33. A novel cellular protein (MTBP) binds to MDM2 and induces a G1 arrest that is suppressed by MDM2. Boyd, M.T., Vlatkovic, N., Haines, D.S. J. Biol. Chem. (2000) [Pubmed]
  34. Ligand-dependent interaction of the glucocorticoid receptor with p53 enhances their degradation by Hdm2. Sengupta, S., Wasylyk, B. Genes Dev. (2001) [Pubmed]
  35. Stabilization of the MDM2 oncoprotein by interaction with the structurally related MDMX protein. Sharp, D.A., Kratowicz, S.A., Sank, M.J., George, D.L. J. Biol. Chem. (1999) [Pubmed]
  36. Ribosomal protein S7 as a novel modulator of p53-MDM2 interaction: binding to MDM2, stabilization of p53 protein, and activation of p53 function. Chen, D., Zhang, Z., Li, M., Wang, W., Li, Y., Rayburn, E.R., Hill, D.L., Wang, H., Zhang, R. Oncogene (2007) [Pubmed]
  37. Rapid ATM-dependent phosphorylation of MDM2 precedes p53 accumulation in response to DNA damage. Khosravi, R., Maya, R., Gottlieb, T., Oren, M., Shiloh, Y., Shkedy, D. Proc. Natl. Acad. Sci. U.S.A. (1999) [Pubmed]
  38. Oligomerization is required for p53 to be efficiently ubiquitinated by MDM2. Maki, C.G. J. Biol. Chem. (1999) [Pubmed]
  39. A 60 kd MDM2 isoform is produced by caspase cleavage in non-apoptotic tumor cells. Pochampally, R., Fodera, B., Chen, L., Shao, W., Levine, E.A., Chen, J. Oncogene (1998) [Pubmed]
  40. Neddylating the guardian; Mdm2 catalyzed conjugation of Nedd8 to p53. Harper, J.W. Cell (2004) [Pubmed]
  41. Accumulation of soluble and nucleolar-associated p53 proteins following cellular stress. Klibanov, S.A., O'Hagan, H.M., Ljungman, M. J. Cell. Sci. (2001) [Pubmed]
  42. MDM2 is a negative regulator of p21WAF1/CIP1, independent of p53. Zhang, Z., Wang, H., Li, M., Agrawal, S., Chen, X., Zhang, R. J. Biol. Chem. (2004) [Pubmed]
  43. Two arginine rich domains in the p14ARF tumour suppressor mediate nucleolar localization. Rizos, H., Darmanian, A.P., Mann, G.J., Kefford, R.F. Oncogene (2000) [Pubmed]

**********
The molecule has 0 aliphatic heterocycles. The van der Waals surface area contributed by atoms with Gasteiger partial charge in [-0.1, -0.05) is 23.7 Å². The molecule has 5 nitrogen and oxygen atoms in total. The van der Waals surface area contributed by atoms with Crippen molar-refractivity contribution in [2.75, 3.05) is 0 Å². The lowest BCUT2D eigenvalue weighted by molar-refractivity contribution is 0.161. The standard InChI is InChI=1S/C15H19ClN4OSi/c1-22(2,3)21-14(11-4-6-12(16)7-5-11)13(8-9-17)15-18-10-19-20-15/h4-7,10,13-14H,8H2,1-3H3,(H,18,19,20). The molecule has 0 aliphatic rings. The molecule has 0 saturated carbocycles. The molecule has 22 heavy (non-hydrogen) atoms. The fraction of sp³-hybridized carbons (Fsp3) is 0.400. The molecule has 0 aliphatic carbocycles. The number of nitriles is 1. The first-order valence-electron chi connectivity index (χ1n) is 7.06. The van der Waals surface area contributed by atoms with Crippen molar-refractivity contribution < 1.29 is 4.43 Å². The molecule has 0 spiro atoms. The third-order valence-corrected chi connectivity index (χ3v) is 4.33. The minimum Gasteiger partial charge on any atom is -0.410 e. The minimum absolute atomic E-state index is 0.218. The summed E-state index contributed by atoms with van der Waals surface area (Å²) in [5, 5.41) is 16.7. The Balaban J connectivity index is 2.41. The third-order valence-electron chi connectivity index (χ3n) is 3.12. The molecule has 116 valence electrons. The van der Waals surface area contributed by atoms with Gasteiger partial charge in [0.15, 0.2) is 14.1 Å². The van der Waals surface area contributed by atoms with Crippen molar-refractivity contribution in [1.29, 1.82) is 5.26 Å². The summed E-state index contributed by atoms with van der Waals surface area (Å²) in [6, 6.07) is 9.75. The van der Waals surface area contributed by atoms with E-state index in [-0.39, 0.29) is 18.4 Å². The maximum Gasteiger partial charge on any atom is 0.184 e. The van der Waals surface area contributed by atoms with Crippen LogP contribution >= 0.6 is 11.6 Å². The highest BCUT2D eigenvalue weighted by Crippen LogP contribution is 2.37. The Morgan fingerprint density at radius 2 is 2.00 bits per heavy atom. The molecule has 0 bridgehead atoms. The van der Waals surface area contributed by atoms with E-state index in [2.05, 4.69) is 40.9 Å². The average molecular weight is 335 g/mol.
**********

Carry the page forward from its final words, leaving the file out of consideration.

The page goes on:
44. Transcription factor TAFII250 promotes Mdm2-dependent turnover of p53. Allende-Vega, N., Saville, M.K., Meek, D.W. Oncogene (2007) [Pubmed]
  45. MDM2-HDAC1-mediated deacetylation of p53 is required for its degradation. Ito, A., Kawaguchi, Y., Lai, C.H., Kovacs, J.J., Higashimoto, Y., Appella, E., Yao, T.P. EMBO J. (2002) [Pubmed]
  46. Analysis of genomic alterations in benign, atypical, and anaplastic meningiomas: toward a genetic model of meningioma progression. Weber, R.G., Boström, J., Wolter, M., Baudis, M., Collins, V.P., Reifenberger, G., Lichter, P. Proc. Natl. Acad. Sci. U.S.A. (1997) [Pubmed]
  47. A TSG101/MDM2 regulatory loop modulates MDM2 degradation and MDM2/p53 feedback control. Li, L., Liao, J., Ruland, J., Mak, T.W., Cohen, S.N. Proc. Natl. Acad. Sci. U.S.A. (2001) [Pubmed]
  48. MDM2 chaperones the p53 tumor suppressor. Wawrzynow, B., Zylicz, A., Wallace, M., Hupp, T., Zylicz, M. J. Biol. Chem. (2007) [Pubmed]
  49. MDM2 and MDMX inhibit the transcriptional activity of ectopically expressed SMAD proteins. Yam, C.H., Siu, W.Y., Arooz, T., Chiu, C.H., Lau, A., Wang, X.Q., Poon, R.Y. Cancer Res. (1999) [Pubmed]
  50. The MDM2 C-terminal region binds to TAFII250 and is required for MDM2 regulation of the cyclin A promoter. Léveillard, T., Wasylyk, B. J. Biol. Chem. (1997) [Pubmed]